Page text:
Challenging assumptions underlying physical activity promotion for health care professionals in Australia: A data-prompted interview study

Dominika Kwasnicka, Sebastian Potthoff, Martin S. Hagger, Corneel Vandelanotte, Amanda Rebar, Camille E. Short, Dawn Crook, Benjamin Gardner*

*Corresponding author for this work

Research output: Contribution to journalArticlepeer-review

1 Citation (Scopus)
18 Downloads (Pure)

Abstract

Issue Addressed
Interventions targeting health care professionals' behaviours are assumed to support them in learning how to give behavioural advice to patients, but such assumptions are rarely examined. This study investigated whether key assumptions were held regarding the design and delivery of physical activity interventions among health care professionals in applied health care settings. This study was part of the ‘Physical Activity Tailored intervention in Hospital Staff’ randomised controlled trial of three variants of a web-based intervention.

Methods
We used data-prompted interviews to explore whether the interventions were delivered and operated as intended in health care professionals working in four hospitals in Western Australia (N = 25). Data were analysed using codebook thematic analysis.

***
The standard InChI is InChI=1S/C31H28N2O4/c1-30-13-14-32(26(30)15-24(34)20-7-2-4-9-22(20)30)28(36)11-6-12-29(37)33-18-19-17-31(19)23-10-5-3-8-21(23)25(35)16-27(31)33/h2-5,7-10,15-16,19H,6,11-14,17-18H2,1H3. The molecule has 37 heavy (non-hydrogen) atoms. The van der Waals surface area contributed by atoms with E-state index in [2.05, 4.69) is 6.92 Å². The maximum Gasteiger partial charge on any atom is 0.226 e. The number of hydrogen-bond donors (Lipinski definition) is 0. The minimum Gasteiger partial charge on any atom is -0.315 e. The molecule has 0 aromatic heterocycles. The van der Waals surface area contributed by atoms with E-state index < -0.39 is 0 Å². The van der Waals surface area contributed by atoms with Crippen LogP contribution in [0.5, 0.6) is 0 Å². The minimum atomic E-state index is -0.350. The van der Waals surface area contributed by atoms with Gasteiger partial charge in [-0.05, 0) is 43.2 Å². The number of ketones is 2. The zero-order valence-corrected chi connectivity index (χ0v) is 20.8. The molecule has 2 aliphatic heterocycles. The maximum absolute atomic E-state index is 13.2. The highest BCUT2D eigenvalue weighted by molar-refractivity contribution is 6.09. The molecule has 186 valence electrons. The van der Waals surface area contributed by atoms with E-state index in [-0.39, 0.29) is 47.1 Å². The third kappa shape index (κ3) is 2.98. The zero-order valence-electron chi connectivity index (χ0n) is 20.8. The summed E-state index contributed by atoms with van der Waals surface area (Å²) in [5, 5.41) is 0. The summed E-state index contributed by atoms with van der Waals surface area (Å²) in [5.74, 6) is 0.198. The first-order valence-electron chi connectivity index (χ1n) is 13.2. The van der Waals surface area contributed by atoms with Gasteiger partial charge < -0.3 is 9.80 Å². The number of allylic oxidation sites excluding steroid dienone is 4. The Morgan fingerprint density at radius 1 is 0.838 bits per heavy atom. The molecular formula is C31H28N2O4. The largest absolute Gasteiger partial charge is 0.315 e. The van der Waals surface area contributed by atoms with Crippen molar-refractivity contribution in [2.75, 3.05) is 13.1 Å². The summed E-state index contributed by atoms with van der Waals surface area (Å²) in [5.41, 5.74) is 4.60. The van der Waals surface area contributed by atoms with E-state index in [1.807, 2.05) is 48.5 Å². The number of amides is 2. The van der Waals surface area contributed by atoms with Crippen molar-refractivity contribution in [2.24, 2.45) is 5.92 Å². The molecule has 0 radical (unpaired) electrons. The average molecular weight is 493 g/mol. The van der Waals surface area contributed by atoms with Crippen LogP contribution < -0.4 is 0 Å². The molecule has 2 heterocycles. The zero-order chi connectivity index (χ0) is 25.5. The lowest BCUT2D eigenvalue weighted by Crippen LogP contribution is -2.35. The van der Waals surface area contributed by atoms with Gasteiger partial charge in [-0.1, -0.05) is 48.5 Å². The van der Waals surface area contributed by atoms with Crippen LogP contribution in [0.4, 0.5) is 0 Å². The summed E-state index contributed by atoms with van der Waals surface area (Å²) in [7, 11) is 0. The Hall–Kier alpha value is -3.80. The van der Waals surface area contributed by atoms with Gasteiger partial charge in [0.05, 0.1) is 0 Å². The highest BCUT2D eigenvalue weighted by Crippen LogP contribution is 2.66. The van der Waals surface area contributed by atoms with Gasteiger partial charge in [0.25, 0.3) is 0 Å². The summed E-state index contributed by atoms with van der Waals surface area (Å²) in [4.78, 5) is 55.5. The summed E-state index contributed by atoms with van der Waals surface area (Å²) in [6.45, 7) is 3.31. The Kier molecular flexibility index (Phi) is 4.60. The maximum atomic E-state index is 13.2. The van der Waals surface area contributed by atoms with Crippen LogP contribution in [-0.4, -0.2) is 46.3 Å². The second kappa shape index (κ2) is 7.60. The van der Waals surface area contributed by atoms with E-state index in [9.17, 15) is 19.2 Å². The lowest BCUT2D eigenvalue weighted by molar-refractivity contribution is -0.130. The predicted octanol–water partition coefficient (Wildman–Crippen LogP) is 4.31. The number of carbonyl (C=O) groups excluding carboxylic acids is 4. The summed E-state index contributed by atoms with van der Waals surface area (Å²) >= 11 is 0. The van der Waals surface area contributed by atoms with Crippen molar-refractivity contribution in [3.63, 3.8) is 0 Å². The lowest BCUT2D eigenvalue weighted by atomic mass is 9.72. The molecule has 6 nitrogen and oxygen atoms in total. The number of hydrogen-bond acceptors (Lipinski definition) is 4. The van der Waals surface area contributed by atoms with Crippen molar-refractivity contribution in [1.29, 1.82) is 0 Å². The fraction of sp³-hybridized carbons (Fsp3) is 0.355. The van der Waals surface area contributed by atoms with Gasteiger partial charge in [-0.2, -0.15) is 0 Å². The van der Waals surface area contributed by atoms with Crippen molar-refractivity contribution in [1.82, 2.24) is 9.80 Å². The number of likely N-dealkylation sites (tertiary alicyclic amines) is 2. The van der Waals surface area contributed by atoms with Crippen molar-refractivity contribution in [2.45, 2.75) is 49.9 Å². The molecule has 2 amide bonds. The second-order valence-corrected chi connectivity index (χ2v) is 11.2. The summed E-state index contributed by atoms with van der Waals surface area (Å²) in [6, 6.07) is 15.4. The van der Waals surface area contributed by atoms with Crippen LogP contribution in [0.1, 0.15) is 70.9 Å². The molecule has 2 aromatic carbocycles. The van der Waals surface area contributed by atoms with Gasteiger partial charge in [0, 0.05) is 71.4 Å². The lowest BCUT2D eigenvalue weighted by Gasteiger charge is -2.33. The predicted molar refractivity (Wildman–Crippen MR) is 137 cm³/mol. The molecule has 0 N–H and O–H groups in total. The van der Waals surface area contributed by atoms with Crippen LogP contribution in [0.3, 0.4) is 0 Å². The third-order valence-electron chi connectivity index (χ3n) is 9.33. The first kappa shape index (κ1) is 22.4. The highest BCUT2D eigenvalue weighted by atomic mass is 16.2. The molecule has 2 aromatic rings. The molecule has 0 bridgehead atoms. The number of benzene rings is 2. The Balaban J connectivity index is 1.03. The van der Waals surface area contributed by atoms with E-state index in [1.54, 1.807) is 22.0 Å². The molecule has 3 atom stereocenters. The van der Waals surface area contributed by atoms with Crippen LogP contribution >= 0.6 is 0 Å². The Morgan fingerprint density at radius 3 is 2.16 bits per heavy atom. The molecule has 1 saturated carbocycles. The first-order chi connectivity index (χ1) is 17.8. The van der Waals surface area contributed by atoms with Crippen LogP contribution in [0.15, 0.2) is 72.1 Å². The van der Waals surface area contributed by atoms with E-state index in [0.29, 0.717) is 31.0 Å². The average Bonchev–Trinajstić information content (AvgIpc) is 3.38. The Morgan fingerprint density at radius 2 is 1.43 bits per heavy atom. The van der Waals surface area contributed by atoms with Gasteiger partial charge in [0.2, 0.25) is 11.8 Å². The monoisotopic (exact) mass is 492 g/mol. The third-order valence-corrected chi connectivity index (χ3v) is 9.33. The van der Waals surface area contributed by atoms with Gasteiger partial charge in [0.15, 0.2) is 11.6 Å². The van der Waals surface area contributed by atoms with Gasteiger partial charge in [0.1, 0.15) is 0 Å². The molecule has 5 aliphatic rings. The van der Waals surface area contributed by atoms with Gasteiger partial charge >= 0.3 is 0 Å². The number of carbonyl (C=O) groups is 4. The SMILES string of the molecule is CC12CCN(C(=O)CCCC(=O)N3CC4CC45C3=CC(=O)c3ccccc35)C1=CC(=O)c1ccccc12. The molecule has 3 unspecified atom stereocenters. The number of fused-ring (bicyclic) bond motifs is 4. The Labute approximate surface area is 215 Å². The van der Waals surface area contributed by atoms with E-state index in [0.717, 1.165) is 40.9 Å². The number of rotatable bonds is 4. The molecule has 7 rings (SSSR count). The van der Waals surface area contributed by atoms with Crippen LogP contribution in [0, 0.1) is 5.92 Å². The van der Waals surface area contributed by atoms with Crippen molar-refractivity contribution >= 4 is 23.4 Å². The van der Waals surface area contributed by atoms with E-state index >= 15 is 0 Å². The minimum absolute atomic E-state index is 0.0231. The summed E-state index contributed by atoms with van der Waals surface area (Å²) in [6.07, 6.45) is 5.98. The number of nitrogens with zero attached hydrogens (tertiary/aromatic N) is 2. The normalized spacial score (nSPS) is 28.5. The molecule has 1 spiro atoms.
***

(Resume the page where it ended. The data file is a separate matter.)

Results
Five themes were constructed: (1) health care professionals' perceived role in changing patients' health behaviours; (2) work-related barriers to physical activity intervention adherence; (3) health care professionals' use of behaviour change techniques; (4) contamination between groups; and (5) perceptions of intervention tailoring.

Conclusions
The intervention was not experienced by participants, nor did they implement the intervention guidance, in the way we expected. For example, not all health care professionals felt responsible for providing behaviour change advice, time and shift constraints were key barriers to intervention participation, and contamination effects were difficult to avoid.

So What?
Our study challenges assumptions about how health care professionals respond to behaviour change advice and possible knock-on benefits for patients. Applying our learnings may improve the implementation of health promotion interventions in health care settings.
Original languageEnglish
Pages (from-to)542-550
Number of pages9
JournalHealth Promotion Journal of Australia
Volume35
Issue number2
Early online date3 Aug 2023
DOIs
Publication statusPublished - 1 Apr 2024

Cite this